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The Paradise Of The Holy Fathers Volumes 1 and 2 by Saint Athanasius Of Alexandria

THERE was a certain old man who lived in his cell and performed mighty ascetic works, and who, whensoever the brethren of the Cells were gathered together for the vigil of the First Day of the week, would come to the general assembly, and would act in such a way as to make the brethren despise him, and indeed they regarded him as a man who had gone out of his senses, although he did everything with discretion. Now God, the Good and Compassionate, did not wish the labours of the old man to be hidden, but He revealed and made known some of them for the benefit of the community, and He sent angels, who were in the forms of rich and honourable men, to the priest of the Cells, and they came and saluted him; and when the priest saw them, he ran forward to meet them, for he thought that they who appeared to him were great and wealthy men, and he rose up immediately and saluted them. And after they had sat down and had held some converse with the old man, they besought him, saying, “O father, we beg of thee to allow us to go round the Cells that we may be blessed by the Fathers”; and he accepted their petition, and permitted them to do whatsoever they wished, and they asked him to send to them one of the brethren. Then the priest called one of the brethren, and commanded him to go with them, and beckoning him aside he said unto him secretly, “Take heed lest thou take them to the cell of that [mad] old man, for when they see that he hath lost his reason they will be sorry they have met him.” And when they had come out to go to the Cells, the honourable men fell down before the priest of the Cells, and said unto him, “O Father, give our brother orders to take us to see all the fathers,” and the priest said unto them, “I have commanded him to take you to them all.” And having gone to the fathers of the Cells, and visited them, they returned to the priest in his cell, and he said unto them, “Are ye gratified now that ye have seen the fathers?” And they said unto him, “O father, we are gratified, but we are sorry about one thing, that is to say, because thou didst command the brother who went with us that we should not see all the fathers.” Then the priest called the brother who had gone with them, and said in their presence, “Did I not tell thee to take the brethren to all the cells?” And the brother said, “Yea, father, thou didst tell me to do so, and I took them to all the cells, and they have seen all the brethren.” Then the honourable men said to the priest, “Forgive us, father, but there are some of the fathers whom we have not seen, and we are greatly grieved thereat; but say a prayer on our behalf so that we may depart.”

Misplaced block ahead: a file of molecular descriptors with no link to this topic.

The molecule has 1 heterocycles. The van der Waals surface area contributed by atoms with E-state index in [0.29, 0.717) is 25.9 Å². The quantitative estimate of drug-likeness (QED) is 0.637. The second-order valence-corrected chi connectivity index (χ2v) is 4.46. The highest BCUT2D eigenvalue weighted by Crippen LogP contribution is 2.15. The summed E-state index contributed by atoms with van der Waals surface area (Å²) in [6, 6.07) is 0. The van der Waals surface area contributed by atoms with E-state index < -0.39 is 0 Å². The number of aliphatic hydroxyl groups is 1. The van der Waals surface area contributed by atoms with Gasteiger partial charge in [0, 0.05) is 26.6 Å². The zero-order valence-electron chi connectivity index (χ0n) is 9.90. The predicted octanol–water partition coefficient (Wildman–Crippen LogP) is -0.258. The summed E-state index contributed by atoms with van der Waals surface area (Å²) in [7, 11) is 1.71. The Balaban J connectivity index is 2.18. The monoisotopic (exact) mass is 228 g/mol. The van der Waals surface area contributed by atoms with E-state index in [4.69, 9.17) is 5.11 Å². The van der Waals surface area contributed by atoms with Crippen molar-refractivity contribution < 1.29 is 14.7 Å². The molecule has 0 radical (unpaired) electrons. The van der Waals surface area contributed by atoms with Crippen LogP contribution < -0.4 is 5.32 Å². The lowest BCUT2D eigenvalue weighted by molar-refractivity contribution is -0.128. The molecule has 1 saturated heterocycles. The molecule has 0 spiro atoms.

And after the priest had prayed over them, and they had departed from him, he called the brother who had gone with them, and said unto him, “How did these men know what I ordered thee [to do]? Didst thou, perchance, reveal it unto them?” And the brother made repentance, and said, “Forgive me, father, but I did not reveal [thy orders] unto them.” Then the priest knew that the matter was from God, and he rose up straightway and went to that old man whom he thought to be out of his mind, and he fell down on his face before him, and laid hold upon his feet, and besought him to reveal unto him his ascetic works and labours; and he swore to the old man that he would not rise up from the ground, and would not let go his hold upon him until he had done so, saying to the old man likewise, “That I should come to thee and that thou shouldst reveal thy labours unto me, are matters from God.” Now the old man was unwilling to reveal his works, because he did not wish to be held in honour because of them, nevertheless he was compelled to do so because the priest had told him that the matter was from God, and he promised the priest to reveal unto him one thing; and when the priest heard the promise of the old man, he rose up from the ground, and seeing the old man in a gentle and tranquil frame of mind, he marvelled, because he had never before seen him as he was at that moment. Then the old man said unto the priest, “Depart, O father, I did not know that I did even one good thing, but of such things which I have the following is one:—I have by my side two baskets, one on my right hand, and one on my left; for every good thought which springeth up in my mind I take a pebble and throw it into the basket which is on my right hand; and for every hateful thought which riseth in me, I also take a pebble and throw it into the basket which is on my left hand, and this I do every day. And when the time for the evening meal hath arrived, I take out the pebbles, and count them, and if the number of those which are in the basket of good thoughts on my right hand do not exceed those in the basket of evil thoughts on my left hand, I do not take any supper that evening; and if they do exceed, then I eat, and rejoice, for sometimes it happeneth that several days pass without my eating at all, because the pebbles of the good deeds do not exceed in number the pebbles of the bad ones. And whensoever an abominable thought cometh tome, I pass judgement on myself, and say, ‘Take heed, for thou wilt not eat to-day!’ ” And having heard these things the priest praised God, the Lord of the universe, and he marvelled how the old man could perform such works of righteousness and yet keep them hidden from every man.








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